Jutting out into the Sea of Japan, Hinomisaki is famed for sunsets and the lingering presence of Japan’s Shinto gods. Check out Hinomisaki Lighthouse and Hinomisaki Shrine, too!
In Japan’s unique region of San’in, the city of Izumo is known for its connection to the spiritual realms. All eight million gods of Japan’s voluminous pantheon are said to gather on the city’s coast each fall, Izumo’s grand shrine is thought to bring luck to visitors’ love lives, and Hinomisaki (日御碕, sometimes called Cape Hino) is known for sunsets that have so long been revered, they are considered sacred.
The cape, jutting off the western edge of Shimane Prefecture and into the Sea of Japan, is an important part of local Shinto beliefs, and has been treasured by the people of western Shimane for well over 1,000 years. In fact, thanks to the sun that sets each night over Hinomisaki, Izumo has taken on the title of “Sacred Place of Sundown” (日が沈む聖地出雲), and the spot has become an official Japanese Heritage site.
A slightly newer addition to the silhouette of the cliffs, set against the sinking sun, is the bright white Hinomisaki Lighthouse. While it can’t compete with the millennia-long connection that locals have with the area in general, the lighthouse has been in this spot for over a century now, after being completed back in 1903. To this day, it’s Asia’s tallest stone lighthouse at 44m (143ft) tall, and visitors can still climb to the top and look out on the calm sea waters during daylight hours.
Hinomisaki Lighthouse is particularly popular among new couples, as watching this sacred sunset together is said to bring a little extra luck to the relationship, giving it some staying power! But whether visiting with a special someone, a good friend, or even just solo, watching the sun dye the clouds every shade of red and pink before slipping into the water, with the tall silhouette of the lighthouse becoming a shadow against the evening light, is always a magical experience.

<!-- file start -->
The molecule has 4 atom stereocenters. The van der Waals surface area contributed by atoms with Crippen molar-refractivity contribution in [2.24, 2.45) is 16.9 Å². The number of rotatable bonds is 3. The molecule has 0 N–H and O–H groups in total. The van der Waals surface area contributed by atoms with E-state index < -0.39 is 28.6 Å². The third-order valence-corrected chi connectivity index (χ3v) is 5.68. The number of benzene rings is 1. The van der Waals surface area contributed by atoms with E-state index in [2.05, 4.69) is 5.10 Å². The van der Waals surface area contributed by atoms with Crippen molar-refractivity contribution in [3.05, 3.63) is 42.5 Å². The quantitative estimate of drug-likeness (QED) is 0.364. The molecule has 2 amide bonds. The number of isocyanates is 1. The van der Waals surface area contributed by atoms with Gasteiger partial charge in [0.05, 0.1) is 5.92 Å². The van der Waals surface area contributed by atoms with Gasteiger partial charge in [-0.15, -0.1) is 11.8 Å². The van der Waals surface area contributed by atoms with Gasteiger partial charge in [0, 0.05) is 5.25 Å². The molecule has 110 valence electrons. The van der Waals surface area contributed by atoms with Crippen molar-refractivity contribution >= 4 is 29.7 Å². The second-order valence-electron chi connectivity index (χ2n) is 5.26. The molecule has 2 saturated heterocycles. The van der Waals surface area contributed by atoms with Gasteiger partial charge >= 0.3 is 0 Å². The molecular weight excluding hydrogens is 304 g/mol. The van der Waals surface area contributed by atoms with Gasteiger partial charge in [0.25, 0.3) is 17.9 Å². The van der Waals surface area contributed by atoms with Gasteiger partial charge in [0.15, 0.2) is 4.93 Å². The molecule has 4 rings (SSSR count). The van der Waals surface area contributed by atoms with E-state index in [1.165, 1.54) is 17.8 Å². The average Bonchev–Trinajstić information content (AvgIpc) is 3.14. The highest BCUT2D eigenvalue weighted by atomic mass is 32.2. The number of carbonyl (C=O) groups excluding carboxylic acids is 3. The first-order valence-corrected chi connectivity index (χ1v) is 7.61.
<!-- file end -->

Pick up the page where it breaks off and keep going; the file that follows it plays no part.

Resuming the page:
Izumo Hinomisaki Lighthouse (出雲日御碕灯台)
1478 Taishacho Hinomisaki, Izumo, Shimane
Lighthouse Admission: 300 yen
Entrance Hours: 9:00 – 16:30 (March to September weekend and holiday hours ~17:00)
Just down the road from the lighthouse is another must-see Hinomisaki destination. When it comes to shrines in Izumo, most travelers head straight to Izumo Taisha (出雲大社, or the Grand Shrine of Izumo), and while the grand shrine is certainly majestic and important, it’s far from the only shrine worth seeing in the area! Hinomisaki Shrine is an important place for Shinto beliefs, and has also taken on the name of “Hishizuminomiya” Shrine, which can be loosely translated to the “Sundown Shrine” or more dramatically, “Shrine of the Sinking Sun.”
With such a sacred sunset visible from the nearby sea cliffs, perhaps it’s no surprise that Hinomisaki Shrine is said to guard over Japan’s setting sun and even the nighttime hours. Over to the east in Mie Prefecture, the famous Grand Shrine of Ise is thought to be Hinomisaki’s opposite, performing the other half of the job by carefully guarding Japan’s days, during the hours when the sun is shining bright. The two shrines perform an important duty together, but if we’re talking about where the gods like to hang out after hours, Hinomisaki is the place to be. When it comes to your next trip to Japan, head to Izumo for a glimpse of where Japan’s Shinto gods gather to have a good time!
Hinomisaki Shrine (日御碕神社)
455 Taishacho Hinomisaki, Izumo, Shimane
Name: Hinomisaki / Cape Hino (日御碕)
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